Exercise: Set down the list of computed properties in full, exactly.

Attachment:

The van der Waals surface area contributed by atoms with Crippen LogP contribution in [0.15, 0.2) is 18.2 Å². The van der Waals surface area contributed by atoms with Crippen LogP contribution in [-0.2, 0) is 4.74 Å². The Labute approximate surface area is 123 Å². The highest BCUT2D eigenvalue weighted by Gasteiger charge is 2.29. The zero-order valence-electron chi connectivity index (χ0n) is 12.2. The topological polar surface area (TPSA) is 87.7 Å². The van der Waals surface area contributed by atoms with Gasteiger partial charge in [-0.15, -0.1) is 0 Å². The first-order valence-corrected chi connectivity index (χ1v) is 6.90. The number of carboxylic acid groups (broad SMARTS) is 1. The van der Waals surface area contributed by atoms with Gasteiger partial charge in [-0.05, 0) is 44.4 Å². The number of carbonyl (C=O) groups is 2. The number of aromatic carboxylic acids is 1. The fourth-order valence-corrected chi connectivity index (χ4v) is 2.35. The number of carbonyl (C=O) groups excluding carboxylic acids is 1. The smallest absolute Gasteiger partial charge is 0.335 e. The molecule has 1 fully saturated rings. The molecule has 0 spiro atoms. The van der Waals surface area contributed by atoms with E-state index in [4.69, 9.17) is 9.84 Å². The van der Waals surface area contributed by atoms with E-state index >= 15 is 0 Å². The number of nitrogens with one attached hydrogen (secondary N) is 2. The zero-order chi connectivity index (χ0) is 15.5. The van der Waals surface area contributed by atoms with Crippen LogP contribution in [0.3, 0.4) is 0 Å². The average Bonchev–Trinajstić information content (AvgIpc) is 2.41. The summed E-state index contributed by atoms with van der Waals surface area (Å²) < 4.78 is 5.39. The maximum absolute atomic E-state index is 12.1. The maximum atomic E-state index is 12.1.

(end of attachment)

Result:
The van der Waals surface area contributed by atoms with Crippen LogP contribution in [0.15, 0.2) is 18.2 Å². The van der Waals surface area contributed by atoms with Crippen LogP contribution in [-0.2, 0) is 4.74 Å². The Labute approximate surface area is 123 Å². The highest BCUT2D eigenvalue weighted by Gasteiger charge is 2.29. The zero-order valence-electron chi connectivity index (χ0n) is 12.2. The topological polar surface area (TPSA) is 87.7 Å². The van der Waals surface area contributed by atoms with Gasteiger partial charge in [-0.15, -0.1) is 0 Å². The first-order valence-corrected chi connectivity index (χ1v) is 6.90. The number of carboxylic acid groups (broad SMARTS) is 1. The van der Waals surface area contributed by atoms with Gasteiger partial charge in [-0.05, 0) is 44.4 Å². The number of carbonyl (C=O) groups is 2. The number of aromatic carboxylic acids is 1. The fourth-order valence-corrected chi connectivity index (χ4v) is 2.35. The number of carbonyl (C=O) groups excluding carboxylic acids is 1. The smallest absolute Gasteiger partial charge is 0.335 e. The molecule has 1 fully saturated rings. The molecule has 0 spiro atoms. The van der Waals surface area contributed by atoms with E-state index in [4.69, 9.17) is 9.84 Å². The van der Waals surface area contributed by atoms with E-state index >= 15 is 0 Å². The number of nitrogens with one attached hydrogen (secondary N) is 2. The zero-order chi connectivity index (χ0) is 15.5. The van der Waals surface area contributed by atoms with Crippen LogP contribution in [0.3, 0.4) is 0 Å². The average Bonchev–Trinajstić information content (AvgIpc) is 2.41. The summed E-state index contributed by atoms with van der Waals surface area (Å²) < 4.78 is 5.39. The maximum absolute atomic E-state index is 12.1. The maximum atomic E-state index is 12.1.